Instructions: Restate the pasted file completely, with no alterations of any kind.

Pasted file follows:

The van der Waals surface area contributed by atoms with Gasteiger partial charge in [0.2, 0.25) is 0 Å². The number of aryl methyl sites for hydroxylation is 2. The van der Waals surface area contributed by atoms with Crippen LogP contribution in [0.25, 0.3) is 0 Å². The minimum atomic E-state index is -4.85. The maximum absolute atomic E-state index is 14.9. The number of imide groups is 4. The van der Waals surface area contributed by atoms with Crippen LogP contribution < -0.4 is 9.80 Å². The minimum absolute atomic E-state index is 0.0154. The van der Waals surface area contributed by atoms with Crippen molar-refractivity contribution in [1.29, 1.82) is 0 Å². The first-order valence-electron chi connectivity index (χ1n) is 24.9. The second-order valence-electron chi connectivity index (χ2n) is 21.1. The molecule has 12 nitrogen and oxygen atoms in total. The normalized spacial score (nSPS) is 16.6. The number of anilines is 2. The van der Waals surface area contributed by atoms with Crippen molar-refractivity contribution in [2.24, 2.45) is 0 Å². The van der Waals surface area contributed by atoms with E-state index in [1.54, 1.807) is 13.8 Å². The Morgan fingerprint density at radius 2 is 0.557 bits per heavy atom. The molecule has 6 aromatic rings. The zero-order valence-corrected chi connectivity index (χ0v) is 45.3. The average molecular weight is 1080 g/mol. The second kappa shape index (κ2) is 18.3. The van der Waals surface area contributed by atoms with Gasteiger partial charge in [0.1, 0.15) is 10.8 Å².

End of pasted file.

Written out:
The van der Waals surface area contributed by atoms with Gasteiger partial charge in [0.2, 0.25) is 0 Å². The number of aryl methyl sites for hydroxylation is 2. The van der Waals surface area contributed by atoms with Crippen LogP contribution in [0.25, 0.3) is 0 Å². The minimum atomic E-state index is -4.85. The maximum absolute atomic E-state index is 14.9. The number of imide groups is 4. The van der Waals surface area contributed by atoms with Crippen LogP contribution < -0.4 is 9.80 Å². The minimum absolute atomic E-state index is 0.0154. The van der Waals surface area contributed by atoms with Crippen molar-refractivity contribution in [1.29, 1.82) is 0 Å². The first-order valence-electron chi connectivity index (χ1n) is 24.9. The second-order valence-electron chi connectivity index (χ2n) is 21.1. The molecule has 12 nitrogen and oxygen atoms in total. The normalized spacial score (nSPS) is 16.6. The number of anilines is 2. The van der Waals surface area contributed by atoms with Crippen molar-refractivity contribution in [2.24, 2.45) is 0 Å². The van der Waals surface area contributed by atoms with E-state index in [1.54, 1.807) is 13.8 Å². The Morgan fingerprint density at radius 2 is 0.557 bits per heavy atom. The molecule has 6 aromatic rings. The zero-order valence-corrected chi connectivity index (χ0v) is 45.3. The average molecular weight is 1080 g/mol. The second kappa shape index (κ2) is 18.3. The van der Waals surface area contributed by atoms with Gasteiger partial charge in [0.1, 0.15) is 10.8 Å².